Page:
Sabai Sabai has done away with their original Church Street location in favour of one near Yonge and Bloor. The basement space, once The Spotted Dick, has been redesigned by Steven Fong Architect and is outfitted with lanterns, mirrors, banquettes and art on the walls.
We start with a green papaya salad ($7). The long thin papaya slices are crunchy and very spicy. Dried shrimp on top gives this salad a very fishy flavour, so don't expect a purely fruity salad if that's what you prefer.
The satay chicken ($12.50) is a classic appetizer and this is a great version, chunks of chicken marinated with turmeric and coconut milk. On top is a cucumber vinegar salad, and there's peanut sauce on the side.
The beef khao soi ($13) could be said to be the signature dish here, as tasty as it is visually appealing. It's very tender beef brisket on top of egg noodles swimming in a golden curry, topped with crispy fried egg noodles. The noodles done two ways add a fun texture.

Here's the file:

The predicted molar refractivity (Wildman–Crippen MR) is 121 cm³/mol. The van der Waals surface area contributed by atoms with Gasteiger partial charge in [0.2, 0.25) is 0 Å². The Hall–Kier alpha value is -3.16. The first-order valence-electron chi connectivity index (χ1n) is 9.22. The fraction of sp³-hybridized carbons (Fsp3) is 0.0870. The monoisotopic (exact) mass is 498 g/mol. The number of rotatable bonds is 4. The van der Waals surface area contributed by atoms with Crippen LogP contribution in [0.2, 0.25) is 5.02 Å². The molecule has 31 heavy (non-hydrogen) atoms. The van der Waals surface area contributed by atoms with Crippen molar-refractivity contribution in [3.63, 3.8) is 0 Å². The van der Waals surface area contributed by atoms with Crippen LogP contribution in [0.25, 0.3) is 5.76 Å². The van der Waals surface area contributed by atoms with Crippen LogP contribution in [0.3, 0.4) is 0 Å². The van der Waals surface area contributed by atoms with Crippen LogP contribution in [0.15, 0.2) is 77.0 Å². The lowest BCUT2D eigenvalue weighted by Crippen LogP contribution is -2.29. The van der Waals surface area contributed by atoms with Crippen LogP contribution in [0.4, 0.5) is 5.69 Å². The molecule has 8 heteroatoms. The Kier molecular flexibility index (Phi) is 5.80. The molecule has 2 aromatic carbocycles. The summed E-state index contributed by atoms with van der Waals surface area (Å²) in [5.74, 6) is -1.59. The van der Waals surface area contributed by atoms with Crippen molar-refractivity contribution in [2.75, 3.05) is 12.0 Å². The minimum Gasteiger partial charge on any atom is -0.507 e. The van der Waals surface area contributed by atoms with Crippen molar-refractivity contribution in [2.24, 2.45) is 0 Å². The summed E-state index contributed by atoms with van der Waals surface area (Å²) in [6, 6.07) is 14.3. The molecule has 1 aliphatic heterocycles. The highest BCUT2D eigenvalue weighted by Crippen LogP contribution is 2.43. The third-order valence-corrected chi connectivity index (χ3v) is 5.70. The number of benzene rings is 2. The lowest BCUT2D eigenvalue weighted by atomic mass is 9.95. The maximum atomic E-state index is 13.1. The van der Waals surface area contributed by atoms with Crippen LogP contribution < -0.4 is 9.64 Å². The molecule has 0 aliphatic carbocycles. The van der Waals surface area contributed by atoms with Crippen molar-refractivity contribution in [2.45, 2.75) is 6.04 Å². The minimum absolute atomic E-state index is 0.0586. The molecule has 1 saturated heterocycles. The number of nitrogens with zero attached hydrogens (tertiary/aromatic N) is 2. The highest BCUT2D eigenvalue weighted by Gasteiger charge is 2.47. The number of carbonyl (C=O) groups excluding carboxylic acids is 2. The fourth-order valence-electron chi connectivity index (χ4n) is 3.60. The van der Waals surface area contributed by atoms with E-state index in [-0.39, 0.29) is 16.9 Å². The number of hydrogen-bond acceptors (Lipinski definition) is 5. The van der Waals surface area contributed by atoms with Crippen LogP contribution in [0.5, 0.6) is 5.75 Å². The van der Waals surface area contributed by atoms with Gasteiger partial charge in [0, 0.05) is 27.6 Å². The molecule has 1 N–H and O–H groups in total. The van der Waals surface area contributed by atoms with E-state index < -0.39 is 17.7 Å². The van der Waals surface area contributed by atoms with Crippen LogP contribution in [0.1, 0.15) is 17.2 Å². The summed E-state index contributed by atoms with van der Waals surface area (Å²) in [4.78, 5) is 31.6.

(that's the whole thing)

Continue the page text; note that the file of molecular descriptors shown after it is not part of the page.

The recommended accompaniment for all this is Beerlao, described to me as "the Dom Perignon of Southeast Asia." They import this jasmine rice beer specially and its sweet, mild flavour goes well with spicy food.
Minced pork lettuce wraps ($12) are the national dish of Laos. Lettuce leaves are presented with dry sauteed minced pork with toasted brown sticky rice and fried shallots, and cucumber slices on the side.
The shrimp panang ($15, $12 for chicken) is a simple red curry with coconut milk, kefir lime leaf, and small slices of red bell pepper with coconut cream on top, slightly more spicy than the khao soi.
The beef salad ($13.50) has apparently been refined at this location, angus beef striploin quickly seared on the grill, sliced thinly and seasoned with lime and fish sauce, resting on a bed of crunchy shredded lettuce.
Sabai Sabai also serves fun cocktails like the Tom Yum Yum ($12) which riffs on the ingredients of Tom Yum soup.